Thursday, September 26, 2013

Rains Slow Descent into Deeper Drought

Stage III Critical Drought
Barton Springs: 21 cfs (10-day average)
Lovelady Monitor Well: 458.4 ft-msl

September was a rainy month. As of September 26, the total rainfall for the month has been 4.35 inches, compared to the 3.5 inches historical average. The rains were much needed after the exceptionally dry conditions experienced in August. Barton Springs experienced a spike in discharge that brought flow from approximately 17 cfs at the beginning of September to just over 30 cfs at peak discharge earlier this week. Lovelady also showed a reversal in the decreasing hydrograph that has been the norm since the declaration of drought in November 2012. With the rain soaking soils and replenishing parched plants, conditions are primed for any precipitation in the coming weeks to generate runoff and streamflow, where most of the recharge to the aquifer occurs. Hopefully rainy conditions will persist throughout the fall and winter and substantial recharge can occur long-term. However, NOAA's Climate Prediction Center predicts that drought conditions will persist or intensify in central Texas for the foreseeable future. 

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Thursday, September 12, 2013

Precipitation in September not Enough to Change Drought Trends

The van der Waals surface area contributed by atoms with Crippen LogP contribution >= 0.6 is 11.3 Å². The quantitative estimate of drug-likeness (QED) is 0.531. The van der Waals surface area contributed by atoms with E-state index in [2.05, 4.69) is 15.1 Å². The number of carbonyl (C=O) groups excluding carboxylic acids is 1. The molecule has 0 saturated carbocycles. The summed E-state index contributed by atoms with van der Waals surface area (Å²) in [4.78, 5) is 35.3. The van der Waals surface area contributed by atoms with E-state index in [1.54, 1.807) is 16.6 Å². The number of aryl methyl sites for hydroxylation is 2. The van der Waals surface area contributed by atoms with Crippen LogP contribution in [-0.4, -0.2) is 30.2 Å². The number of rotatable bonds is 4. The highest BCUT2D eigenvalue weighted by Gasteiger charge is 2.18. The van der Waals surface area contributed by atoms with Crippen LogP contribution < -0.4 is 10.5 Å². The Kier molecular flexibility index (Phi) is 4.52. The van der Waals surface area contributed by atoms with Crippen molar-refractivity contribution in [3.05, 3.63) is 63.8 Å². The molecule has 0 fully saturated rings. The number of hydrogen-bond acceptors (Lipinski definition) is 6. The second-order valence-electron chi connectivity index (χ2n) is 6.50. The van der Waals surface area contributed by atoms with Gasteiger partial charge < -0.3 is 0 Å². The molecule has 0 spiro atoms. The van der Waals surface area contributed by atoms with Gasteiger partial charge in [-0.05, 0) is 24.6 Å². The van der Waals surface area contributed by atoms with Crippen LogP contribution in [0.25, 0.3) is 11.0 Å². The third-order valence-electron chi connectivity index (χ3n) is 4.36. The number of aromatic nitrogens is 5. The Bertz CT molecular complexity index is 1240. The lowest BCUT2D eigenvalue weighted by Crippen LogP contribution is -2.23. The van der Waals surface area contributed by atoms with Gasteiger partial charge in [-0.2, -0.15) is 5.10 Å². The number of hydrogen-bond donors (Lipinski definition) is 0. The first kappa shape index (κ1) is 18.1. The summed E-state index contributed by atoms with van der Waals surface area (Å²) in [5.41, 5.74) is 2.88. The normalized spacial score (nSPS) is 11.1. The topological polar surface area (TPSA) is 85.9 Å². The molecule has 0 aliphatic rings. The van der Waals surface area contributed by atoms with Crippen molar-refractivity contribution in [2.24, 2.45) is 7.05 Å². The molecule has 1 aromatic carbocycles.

Stage III Critical Drought
Barton Springs:  15.4 cfs 10-day average based on correlation with Lovelady
Lovelady monitor well: 458.3 ft-msl

Rainfall in September has been good. As of September 12th, 2.45 inches of rain have been measured at the District rain gauge; the historic monthly average is 3.5 inches. Despite the amount of precipitation over the last couple of weeks, recharge to the aquifer has been minimal, with most of the rain water going to replenishing parched soils and vegetation. As a result, water levels in the aquifer continue to decline, creeping closer to Stage IV Exceptional drought. Unless recharge conditions substantially improve we project approaching the Stage IV threshold around the end of the year. 

Last month the USGS began posting real time data from our Lovelady monitor well. That data can be viewed at the following link:

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